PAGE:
LGBT rights in Pakistan

There are few to no LGBT rights in Pakistan. Since 1860, it has been illegal to participate in homosexual acts (to have sexual contact with a person of the same gender). Unlike in the neighboring country of India, this law has not yet been repealed (or gotten rid of). Homosexuality is also thought of as a taboo vice in Pakistan. The major religions in Pakistan do not approve of homosexuality. Because of this, many people in the country are against homosexuality and other forms of alternative sexual orientation.

Pakistan is officially an Islamic Republic. However, in reality, Pakistan is largely secular (non-religious). It mainly has Anglo-Saxon laws which were inherited from the British. More and more, there are trends (or patterns) of liberalization (becoming more liberal) in the country. Globalization and social tolerance are also increasing. Because of this, public gay parties have been taking place in the country, and these parties have been thriving for a number of years.

The Constitution of Pakistan does not specifically mention sexual orientation or gender identity. There are certain parts in the Constitution that may affect the rights of LGBT Pakistani citizens.

Transsexualism and intersexuality:

Most South Asian nations have a concept, or idea, called "hijra", or third gender. People who belong to prevails the third gender are thought of as not being either man or woman. Pakistan is no different. In the country, there is a vibrant culture of hijras. They are sometimes called transsexuals in English writings. Like transgender people in many countries, hijras are sometimes ridiculed (made fun of), abused, and treated violently. However, they are also accepted, to a point. This is because of the position they held in precolonial Desi society. For example, they are welcome at weddings, where they will dance as entertainment for the men, and are also welcome among the women.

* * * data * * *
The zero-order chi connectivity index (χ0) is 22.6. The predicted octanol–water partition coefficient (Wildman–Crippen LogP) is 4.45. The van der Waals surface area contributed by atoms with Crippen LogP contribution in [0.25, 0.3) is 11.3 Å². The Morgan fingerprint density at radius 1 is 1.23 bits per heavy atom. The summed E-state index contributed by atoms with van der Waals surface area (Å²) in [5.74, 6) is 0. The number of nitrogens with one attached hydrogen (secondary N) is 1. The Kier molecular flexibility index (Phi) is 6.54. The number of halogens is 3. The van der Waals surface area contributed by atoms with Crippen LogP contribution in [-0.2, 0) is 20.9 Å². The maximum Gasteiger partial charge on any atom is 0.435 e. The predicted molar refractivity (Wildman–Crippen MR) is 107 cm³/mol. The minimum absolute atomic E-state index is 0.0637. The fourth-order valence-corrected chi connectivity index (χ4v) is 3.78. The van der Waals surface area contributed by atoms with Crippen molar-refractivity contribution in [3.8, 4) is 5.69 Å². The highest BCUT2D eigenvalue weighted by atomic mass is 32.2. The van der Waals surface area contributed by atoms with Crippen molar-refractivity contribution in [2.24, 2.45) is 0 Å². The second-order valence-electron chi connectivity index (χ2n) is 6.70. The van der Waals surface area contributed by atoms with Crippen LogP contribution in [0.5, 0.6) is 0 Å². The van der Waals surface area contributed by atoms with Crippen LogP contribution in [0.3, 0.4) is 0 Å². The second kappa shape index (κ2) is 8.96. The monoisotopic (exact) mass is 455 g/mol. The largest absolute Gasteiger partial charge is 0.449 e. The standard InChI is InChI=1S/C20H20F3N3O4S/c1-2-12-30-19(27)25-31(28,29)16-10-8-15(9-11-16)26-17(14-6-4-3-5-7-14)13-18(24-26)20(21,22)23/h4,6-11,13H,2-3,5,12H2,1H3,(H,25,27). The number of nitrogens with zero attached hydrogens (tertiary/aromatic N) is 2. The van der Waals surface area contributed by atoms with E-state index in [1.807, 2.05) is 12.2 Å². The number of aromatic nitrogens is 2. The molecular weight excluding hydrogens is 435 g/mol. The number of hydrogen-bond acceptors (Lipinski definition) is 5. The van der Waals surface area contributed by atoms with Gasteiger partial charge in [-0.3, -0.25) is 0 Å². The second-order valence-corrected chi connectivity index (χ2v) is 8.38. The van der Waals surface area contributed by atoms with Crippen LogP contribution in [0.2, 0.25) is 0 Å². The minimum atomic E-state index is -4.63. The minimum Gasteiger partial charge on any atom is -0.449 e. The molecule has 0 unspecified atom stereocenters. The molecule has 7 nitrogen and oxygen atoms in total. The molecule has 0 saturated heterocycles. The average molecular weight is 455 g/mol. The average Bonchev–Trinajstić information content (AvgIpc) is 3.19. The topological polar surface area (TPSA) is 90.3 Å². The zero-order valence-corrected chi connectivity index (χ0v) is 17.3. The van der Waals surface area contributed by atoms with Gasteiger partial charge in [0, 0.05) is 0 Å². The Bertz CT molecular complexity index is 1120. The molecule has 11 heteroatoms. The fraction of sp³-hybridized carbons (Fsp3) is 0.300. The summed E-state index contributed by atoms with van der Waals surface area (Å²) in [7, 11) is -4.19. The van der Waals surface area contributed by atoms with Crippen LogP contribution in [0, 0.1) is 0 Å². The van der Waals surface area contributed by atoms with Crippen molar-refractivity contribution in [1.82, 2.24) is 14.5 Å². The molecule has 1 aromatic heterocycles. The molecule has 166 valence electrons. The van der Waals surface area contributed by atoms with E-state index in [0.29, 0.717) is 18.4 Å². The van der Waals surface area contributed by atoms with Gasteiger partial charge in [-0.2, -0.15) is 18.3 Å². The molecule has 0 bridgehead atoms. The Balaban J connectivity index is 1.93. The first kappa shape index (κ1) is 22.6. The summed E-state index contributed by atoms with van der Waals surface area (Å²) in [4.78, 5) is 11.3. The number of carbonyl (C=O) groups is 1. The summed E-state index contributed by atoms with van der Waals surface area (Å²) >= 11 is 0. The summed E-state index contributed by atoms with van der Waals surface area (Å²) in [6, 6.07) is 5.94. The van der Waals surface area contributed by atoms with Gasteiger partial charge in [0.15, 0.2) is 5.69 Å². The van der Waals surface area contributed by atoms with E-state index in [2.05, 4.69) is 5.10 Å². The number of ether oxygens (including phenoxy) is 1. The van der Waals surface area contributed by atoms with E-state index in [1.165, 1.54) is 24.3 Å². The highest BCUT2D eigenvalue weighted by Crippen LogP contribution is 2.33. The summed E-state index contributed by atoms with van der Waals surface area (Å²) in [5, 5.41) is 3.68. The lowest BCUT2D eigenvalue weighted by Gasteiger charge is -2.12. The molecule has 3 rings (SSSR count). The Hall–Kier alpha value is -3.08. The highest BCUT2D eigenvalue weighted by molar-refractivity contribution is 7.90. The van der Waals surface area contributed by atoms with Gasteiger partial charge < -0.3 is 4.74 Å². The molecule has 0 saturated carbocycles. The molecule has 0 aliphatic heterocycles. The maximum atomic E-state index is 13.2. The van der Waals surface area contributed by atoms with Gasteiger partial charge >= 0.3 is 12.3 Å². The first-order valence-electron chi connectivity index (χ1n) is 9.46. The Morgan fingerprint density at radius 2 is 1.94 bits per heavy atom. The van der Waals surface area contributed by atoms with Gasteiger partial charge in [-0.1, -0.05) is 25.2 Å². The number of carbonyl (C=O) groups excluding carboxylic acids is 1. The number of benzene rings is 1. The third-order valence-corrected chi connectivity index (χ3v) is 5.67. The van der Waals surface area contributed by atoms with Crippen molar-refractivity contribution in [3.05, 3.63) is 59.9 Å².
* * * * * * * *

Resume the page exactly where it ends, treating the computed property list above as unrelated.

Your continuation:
Hijras are usually tolerated in Pakistani society. They are thought of as blessed in the Pakistani culture. Most hijras are thought to be cultural descendants (or relatives) of court eunuchs from the Mughal era. Hijras are thought to be born with genital dysphoria. People sometimes feel afraid that the hijras might curse them so that they become the same way. Because of this, people listen to the hijras' needs, give them alms (or charity), and invite them to events and special occasions, like the birth of a child, a child's circumcision, or weddings. Hijra communities live a very secretive life. Because of this, many people see the hijras as mysterious.

In 2004, it was reported that Lahore alone has 10,000 active transvestites.

LGBT politicsOnly the underground (or secret) Green Party of Pakistan has officially given its support for the LGBT human rights movement. The Green Party has said that Pakistan needs to be more open, in public, about sexual orientation and gender identity issues. No public organization, club, or society would be allowed to endorse (or officially support) LGBT human rights, or even act as a social network for LGBT people, in the Islamic State.

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